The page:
It doesn’t help when funding does arrive, other things take priority, and schools fail to prioritize mental health services, according to Maya Hernandez, a coordinator for before and after-school programs at Hayward Unified School District.

“I've been in education for a long time, almost 20 years,” said Hernandez. “I've seen that we were going to put money out, bring in so many things, so many services, and then as soon as funding comes, a new priority comes up, that funding goes to the other priority…We're not doing the best job we could be doing.”

“Students with mental health issues, illnesses, disorders, and disabilities can struggle with school. They’ve received support when it comes to testing and accommodations for their disabilities such as wheelchair accessibility," Hernandez said. "Those who have ADHD, anxiety, dyslexia, and more can get their testing time extended. But there’s still work that can be done.”

The challenging environment schools have created has caused youth to compare themselves and base their worth on their academic results. From personal experience, I don’t think schools listen to their students' needs, but instead, prioritize upholding their academic standards.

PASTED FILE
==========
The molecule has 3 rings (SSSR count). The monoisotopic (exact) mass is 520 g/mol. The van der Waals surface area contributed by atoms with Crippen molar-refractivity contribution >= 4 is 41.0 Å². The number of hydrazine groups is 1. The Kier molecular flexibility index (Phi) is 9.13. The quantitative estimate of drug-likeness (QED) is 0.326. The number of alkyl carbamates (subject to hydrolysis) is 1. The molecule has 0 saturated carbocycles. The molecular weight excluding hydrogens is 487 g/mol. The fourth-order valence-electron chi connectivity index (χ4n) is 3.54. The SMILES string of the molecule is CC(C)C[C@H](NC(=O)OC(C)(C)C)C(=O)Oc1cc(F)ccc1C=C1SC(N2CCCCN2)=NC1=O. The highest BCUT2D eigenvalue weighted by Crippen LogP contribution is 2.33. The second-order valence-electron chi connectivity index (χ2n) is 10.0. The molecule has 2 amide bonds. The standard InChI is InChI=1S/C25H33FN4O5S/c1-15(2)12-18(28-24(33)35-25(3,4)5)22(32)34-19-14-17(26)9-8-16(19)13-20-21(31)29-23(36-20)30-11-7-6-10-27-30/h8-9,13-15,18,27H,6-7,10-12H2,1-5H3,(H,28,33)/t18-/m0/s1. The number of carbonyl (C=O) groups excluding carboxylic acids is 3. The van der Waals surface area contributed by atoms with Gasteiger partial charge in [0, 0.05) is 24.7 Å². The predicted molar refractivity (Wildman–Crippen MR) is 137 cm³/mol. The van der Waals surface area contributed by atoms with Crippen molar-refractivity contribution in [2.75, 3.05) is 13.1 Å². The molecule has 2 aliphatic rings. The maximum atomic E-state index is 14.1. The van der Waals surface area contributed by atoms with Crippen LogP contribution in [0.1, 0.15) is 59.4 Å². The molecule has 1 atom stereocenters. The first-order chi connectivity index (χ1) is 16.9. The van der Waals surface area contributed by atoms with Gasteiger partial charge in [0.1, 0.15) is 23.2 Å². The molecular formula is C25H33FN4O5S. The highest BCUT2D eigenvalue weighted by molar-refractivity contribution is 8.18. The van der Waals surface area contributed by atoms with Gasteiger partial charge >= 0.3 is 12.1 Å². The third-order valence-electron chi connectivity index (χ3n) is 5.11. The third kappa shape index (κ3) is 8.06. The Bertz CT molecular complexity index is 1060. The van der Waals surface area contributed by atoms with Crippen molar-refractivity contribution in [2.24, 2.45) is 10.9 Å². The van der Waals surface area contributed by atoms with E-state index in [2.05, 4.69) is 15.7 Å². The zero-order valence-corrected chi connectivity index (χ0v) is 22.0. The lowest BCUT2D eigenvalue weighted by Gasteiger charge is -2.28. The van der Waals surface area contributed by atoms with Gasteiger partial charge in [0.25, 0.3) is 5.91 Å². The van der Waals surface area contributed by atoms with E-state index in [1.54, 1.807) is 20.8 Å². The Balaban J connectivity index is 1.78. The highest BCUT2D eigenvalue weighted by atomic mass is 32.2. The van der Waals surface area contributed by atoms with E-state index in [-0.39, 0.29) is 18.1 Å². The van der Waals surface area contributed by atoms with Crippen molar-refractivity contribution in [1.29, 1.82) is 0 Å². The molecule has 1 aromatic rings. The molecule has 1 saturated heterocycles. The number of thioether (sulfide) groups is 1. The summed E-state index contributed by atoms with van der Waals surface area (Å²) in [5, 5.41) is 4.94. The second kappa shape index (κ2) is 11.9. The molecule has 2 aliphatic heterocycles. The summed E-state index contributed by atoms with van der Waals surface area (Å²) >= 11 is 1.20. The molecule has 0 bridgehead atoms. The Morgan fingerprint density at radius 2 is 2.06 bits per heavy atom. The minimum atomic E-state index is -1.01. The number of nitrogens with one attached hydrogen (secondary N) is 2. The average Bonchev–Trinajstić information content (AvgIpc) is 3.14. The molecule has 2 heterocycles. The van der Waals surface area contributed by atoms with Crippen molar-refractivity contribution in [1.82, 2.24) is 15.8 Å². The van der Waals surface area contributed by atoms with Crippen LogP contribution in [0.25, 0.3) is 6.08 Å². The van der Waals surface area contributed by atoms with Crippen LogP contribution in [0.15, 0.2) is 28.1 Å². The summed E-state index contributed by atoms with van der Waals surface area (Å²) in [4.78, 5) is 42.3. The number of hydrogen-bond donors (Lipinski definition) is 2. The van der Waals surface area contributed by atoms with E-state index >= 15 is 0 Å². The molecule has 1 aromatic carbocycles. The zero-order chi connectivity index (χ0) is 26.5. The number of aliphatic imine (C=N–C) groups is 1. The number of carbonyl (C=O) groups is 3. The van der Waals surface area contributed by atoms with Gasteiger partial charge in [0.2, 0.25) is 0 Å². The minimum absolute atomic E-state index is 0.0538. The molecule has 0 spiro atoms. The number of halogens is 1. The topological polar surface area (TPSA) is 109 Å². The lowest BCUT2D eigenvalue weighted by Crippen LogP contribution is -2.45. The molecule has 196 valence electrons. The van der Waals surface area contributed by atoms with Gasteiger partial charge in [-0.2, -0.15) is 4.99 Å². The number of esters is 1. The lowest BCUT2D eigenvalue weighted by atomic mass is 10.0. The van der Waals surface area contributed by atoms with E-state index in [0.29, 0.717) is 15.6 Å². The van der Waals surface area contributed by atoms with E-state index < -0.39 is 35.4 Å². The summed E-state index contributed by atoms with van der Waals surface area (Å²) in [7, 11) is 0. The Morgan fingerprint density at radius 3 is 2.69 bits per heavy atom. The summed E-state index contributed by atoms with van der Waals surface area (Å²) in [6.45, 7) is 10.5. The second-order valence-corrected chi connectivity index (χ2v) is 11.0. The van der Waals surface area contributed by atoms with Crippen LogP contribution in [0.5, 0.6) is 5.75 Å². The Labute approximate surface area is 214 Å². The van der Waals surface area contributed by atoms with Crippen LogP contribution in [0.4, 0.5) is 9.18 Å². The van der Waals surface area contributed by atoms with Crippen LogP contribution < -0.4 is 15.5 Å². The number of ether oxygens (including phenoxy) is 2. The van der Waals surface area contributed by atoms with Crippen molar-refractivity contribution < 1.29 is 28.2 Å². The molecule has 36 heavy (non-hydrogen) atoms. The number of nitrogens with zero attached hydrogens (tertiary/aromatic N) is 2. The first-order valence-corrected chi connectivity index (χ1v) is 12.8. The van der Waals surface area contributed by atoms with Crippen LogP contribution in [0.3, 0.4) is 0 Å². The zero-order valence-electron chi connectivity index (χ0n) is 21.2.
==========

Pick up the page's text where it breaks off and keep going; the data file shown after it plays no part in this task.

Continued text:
For example, during my senior year in 2021, I was overwhelmed with school. I normally had good grades, but when they turned bad, I felt like I was failing everyone. I ended up having migraines almost every day for a month due to all the stress. That didn’t help with my mental health at all.

When I reached out for help, my school made me feel worse. After I told my counselor I wasn’t going to college and explained my reasons, they still kept pushing me to apply. In a meeting with the vice principal at my school, she told me all about her struggle and life story about pursuing higher education and said that I was closing a door of opportunities, opportunities I have that many wish they could have. She was guilt-tripping me.

Teenage sad woman sitting on a city street. (Martin Novak via Getty Images)